Monday, March 2, 2015

The Hero's Journey

Welcome to March, dear readers, and another month of writing adventures. We'll be exploring script writing a bit (who doesn't want their novel to become a movie?) and examining the differences between book and movie plots, which tend to have dissimilar story arcs.

It's perhaps important to first understand the monomyth or hero's journey concept upon which so many modern movies are based. Joseph Campbell held that numerous myths from different times and places share fundamental structures and stages, which he summarized in The Hero with a Thousand Faces. You can read more about it at Wikipedia which has a comprehensive essay on Campbell's work.

There are also many YouTube videos including this TEDx production:

 

On Thursday, author, artist, and actor, Daniel Donche will share his expertise on how the hero's journey is important to screen writing, and can even improve the plotting in your novel if consciously applied to characters and plots at key points in your book. Please be sure to visit us again.

Are you familiar with the hero's journey in literature? How have you used this road map in your own writing? Please leave us a comment.

13 comments :

  1. Scriptwriting has always interested me, so I'm looking forward to tomorrow's post. Back in the early 90s, I had a small part in writing a script that was optioned but never sold.

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    1. I'd like us to have a monthly script writing post at the BRP. Such a fascinating part of writing.

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    2. I like that idea, Dani. I met a screen writer from northern Colorado at a conference several years ago and recall our having an interesting conversation. I'll look through my collection of business cards to see if I by any chance have one of his. He (I think it was a "he") seemed quite knowledgeable and might be a good resource if I can find him.

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  2. While I have nothing against the hero's journey (aside from hating to think of it while I'm writing), it doesn't work the same way for the woman's journey. Barbara Samuel has a wonderful presentation on the differences between the way a 'woman's' book and a 'hero's' book play out. I'm looking forward to what tomorrow's guest has to say.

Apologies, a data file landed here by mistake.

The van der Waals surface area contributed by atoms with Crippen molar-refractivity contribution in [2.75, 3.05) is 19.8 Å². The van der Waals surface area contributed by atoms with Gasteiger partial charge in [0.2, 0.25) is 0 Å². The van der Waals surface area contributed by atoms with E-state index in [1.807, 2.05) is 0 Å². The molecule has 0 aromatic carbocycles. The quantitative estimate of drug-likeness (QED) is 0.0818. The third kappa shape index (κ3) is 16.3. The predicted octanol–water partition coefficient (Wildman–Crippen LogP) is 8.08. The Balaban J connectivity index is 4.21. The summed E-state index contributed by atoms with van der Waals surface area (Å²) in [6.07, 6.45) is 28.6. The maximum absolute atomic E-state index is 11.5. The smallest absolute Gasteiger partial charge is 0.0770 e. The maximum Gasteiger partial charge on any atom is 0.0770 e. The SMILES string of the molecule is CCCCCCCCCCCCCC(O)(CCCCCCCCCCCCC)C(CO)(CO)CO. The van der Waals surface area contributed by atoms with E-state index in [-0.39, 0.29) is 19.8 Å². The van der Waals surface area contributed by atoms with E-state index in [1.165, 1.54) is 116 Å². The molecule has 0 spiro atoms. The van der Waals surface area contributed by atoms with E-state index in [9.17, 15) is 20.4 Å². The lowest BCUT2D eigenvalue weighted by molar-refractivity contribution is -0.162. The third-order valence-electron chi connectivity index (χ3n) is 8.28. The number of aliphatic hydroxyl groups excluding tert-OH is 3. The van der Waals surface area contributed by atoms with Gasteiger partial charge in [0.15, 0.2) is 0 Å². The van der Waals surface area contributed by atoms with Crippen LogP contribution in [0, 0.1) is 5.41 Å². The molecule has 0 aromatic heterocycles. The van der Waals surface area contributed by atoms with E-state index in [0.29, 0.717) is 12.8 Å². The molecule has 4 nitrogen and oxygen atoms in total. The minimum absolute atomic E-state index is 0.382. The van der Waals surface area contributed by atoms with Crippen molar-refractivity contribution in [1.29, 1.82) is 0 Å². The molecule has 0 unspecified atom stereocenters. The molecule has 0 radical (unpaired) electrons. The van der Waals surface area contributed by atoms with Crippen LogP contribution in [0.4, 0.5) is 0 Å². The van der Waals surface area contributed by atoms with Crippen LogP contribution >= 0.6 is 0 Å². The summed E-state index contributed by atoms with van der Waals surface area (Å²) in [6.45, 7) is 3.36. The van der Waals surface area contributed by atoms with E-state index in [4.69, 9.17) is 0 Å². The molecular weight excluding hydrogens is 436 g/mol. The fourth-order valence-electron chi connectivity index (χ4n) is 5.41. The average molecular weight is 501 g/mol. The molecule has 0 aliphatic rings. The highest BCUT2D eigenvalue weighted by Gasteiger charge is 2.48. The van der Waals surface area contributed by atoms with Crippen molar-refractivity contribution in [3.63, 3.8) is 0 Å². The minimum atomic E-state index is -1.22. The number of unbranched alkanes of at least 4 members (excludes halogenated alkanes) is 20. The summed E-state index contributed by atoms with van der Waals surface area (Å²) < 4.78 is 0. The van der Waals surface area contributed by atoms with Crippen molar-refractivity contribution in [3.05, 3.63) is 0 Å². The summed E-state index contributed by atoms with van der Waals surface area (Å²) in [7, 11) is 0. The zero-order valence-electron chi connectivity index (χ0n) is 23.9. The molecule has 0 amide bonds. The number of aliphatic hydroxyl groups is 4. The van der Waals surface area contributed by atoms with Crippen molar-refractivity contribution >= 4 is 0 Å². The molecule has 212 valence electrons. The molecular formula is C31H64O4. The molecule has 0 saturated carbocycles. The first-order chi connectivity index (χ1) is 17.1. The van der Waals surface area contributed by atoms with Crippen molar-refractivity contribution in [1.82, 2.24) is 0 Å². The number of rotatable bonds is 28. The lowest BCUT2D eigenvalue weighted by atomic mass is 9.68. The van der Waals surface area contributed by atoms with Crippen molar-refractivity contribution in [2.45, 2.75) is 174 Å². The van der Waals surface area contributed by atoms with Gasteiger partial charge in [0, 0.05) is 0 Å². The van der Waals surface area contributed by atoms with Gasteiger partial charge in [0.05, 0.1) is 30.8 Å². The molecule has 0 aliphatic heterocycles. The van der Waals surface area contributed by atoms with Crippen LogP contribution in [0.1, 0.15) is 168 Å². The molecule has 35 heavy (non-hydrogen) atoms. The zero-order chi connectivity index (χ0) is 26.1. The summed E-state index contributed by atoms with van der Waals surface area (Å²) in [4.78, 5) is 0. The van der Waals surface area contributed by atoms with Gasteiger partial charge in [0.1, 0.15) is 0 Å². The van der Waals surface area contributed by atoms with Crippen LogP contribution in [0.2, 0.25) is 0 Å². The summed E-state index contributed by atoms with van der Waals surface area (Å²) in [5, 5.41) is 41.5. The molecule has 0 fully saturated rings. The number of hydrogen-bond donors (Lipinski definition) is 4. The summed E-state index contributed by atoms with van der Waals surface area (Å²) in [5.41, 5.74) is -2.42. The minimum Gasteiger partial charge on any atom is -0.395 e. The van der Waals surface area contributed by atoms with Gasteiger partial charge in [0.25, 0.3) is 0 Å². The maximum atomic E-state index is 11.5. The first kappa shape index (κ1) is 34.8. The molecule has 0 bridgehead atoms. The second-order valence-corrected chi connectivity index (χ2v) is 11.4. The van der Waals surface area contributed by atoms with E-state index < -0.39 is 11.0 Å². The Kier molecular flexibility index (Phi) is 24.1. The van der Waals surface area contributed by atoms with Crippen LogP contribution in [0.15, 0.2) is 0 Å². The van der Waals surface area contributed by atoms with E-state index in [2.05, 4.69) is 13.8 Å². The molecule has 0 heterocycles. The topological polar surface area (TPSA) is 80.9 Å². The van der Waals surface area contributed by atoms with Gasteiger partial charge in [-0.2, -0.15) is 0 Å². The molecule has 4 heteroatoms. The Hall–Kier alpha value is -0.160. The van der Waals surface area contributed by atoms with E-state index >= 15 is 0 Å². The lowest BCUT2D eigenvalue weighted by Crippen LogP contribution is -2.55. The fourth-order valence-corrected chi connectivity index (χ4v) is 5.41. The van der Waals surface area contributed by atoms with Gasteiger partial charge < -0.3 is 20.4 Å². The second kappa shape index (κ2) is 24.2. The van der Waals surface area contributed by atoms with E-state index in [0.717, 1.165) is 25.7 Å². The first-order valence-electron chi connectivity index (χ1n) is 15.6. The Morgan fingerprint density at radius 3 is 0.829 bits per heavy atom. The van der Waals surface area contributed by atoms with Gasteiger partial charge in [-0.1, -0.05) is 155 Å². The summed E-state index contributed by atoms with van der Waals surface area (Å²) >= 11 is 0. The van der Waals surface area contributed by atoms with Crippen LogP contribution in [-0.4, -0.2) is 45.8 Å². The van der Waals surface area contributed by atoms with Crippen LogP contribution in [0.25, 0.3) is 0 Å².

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    1. You could write a post about that, Terry, with your opinions on Hero vs. Heroine in story.

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  3. I do love Joseph Campbell and think his lectures are brilliant. However, it seems like every class or lecture I attended used the hero's journey for a basis. I still felt lost as to how to turn that into scenes and chapters, which led me to the research that resulted in the Story Building Blocks. One size does not fit all and I wanted more options. I would love to learn more about screenwriting. The only class I took focused on pitch sessions. I kept thinking: how can you pitch something you don't know how to write yet?

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    1. I was confused about the three-act structure and applying it to my novel. I think Dan will explain a bit of that tomorrow. As to more option, 17 steps in the hero's journey plan has my head spinning. I think it's a concept I would have to apply during revision only.

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  4. I truly believe I'm incapable of following anything that tells me how my story should evolve. Maybe if I plotted, but I don't. I did try my hand at writing a screenplay and entered a contest. I did it as a lark. I got nowhere in the contest other than a follow-up of emails urging me to enter the next year's contest. What I learned was how to trim dialogue, and it was fun. Since I didn't want to be a screenwriter when I grow up, that was my only foray into the craft. I have a hard enough time being a writer. Looking forward to tomorrow's post.

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  5. I'm aware of the hero's journey ... I just try not to let it get in the way of a good story.

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    1. Christopher, you're always our hero for your funny style if nothing else! :D

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  6. I'm insecure enough to wonder if my story is good without running it through some tests!

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  7. I read The Hero's Journey many moons ago, and I think the broad concept of keeping in mind that a protagonist in a story has a goal and has to go on a journey in a sense to accomplish that is good for all stories. I don't know that we have to follow the exact steps that Campbell outlines. Holding a writer to an exact set of rules, any exact set of rules, is limiting.

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The Blood-Red Pencil is a blog focusing on editing and writing advice. Some of our contributors are editors, some are authors, and some are writing sheep. Yes, sheep.

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